F&C Asset Management has emerged as one of the most short-sold companies listed on the stock market, with more than 10% of its shares in the hands of investors betting its price will fall further, The Telegraph reports.
The situation is unusual, because F&C has been put up for sale by Friends Provident, which owns 52% of the asset manager. There is market speculation that there could soon be a bid for F&C, which is currently capitalised at £707m.
The financial services sector is being widely shorted by investors who expect rising defaults by customers and continuing turmoil in global markets.
However, almost all of the F&C shares held by the likes of Friends Provident, investment firm Dawnay, Day, with 26%, and Dutch financial services group Eureko, which has 11%, are being shorted. This amounts to around 10pc of the equity. A City source said: “This is highly unusual. It would have taken considerable effort to pull off.”
BRITAIN IS FACING the risk of renewed turmoil in the financial markets, the new deputy governor of the Bank of England warned yesterday, according to The Independent.
Professor Charlie Bean, the deputy governor for monetary policy and a former chief economist at the Bank, raised the prospect of a slowing global economy triggering a new round of problems with corporate loans and said that the impact of the credit squeeze could be greater than Bank projections.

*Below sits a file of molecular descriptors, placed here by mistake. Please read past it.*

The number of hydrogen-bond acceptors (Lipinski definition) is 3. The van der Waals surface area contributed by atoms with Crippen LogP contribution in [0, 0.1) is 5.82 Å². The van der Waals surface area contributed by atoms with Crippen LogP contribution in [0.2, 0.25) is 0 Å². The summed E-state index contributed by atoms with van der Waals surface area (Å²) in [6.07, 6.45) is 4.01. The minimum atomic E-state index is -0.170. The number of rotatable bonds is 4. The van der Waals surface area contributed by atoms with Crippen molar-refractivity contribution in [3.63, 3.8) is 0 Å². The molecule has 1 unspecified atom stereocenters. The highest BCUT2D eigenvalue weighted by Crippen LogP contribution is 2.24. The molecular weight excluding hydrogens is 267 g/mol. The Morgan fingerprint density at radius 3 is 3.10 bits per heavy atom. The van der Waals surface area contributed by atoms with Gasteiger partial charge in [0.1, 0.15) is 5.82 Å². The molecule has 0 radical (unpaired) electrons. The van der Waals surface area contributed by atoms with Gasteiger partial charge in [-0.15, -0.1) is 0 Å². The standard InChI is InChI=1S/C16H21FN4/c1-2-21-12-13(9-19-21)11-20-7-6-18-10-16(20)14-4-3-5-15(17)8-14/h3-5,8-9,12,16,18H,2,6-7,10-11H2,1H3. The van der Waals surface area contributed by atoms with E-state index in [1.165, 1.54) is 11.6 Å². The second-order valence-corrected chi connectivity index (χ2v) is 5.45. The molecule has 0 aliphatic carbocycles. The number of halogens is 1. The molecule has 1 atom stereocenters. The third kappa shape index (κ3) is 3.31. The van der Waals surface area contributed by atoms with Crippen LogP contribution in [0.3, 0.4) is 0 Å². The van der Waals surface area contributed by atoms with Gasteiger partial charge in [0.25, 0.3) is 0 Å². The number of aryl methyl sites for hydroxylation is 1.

He told members of the Commons Treasury Select Committee that Britain faced "major conflicting risks" threatening the Government's inflation target from the problems of a slowing economy and rising commodity prices.
THE EUROPEAN CENTRAL Bank is expected to raise interest rates across the 15-nation eurozone at lunchtime today despite mounting political opposition and increasing signs of a contracting economy, The Guardian reports.
Analysts believe the ECB, in a state of "heightened alert" over surging inflation since last month, will raise borrowing costs from 4% to 4.25% - the first jump since June last year. Inflation in the eurozone hit a record high of 4% last month - double the ECB's target.
Financial markets are now expecting the ECB to increase rates at least twice more after today, putting them close to 5%, to avert a wage-price spiral in the face of surging energy and food prices.IFAonline
Alzheimer’s is the most common cause of dementia
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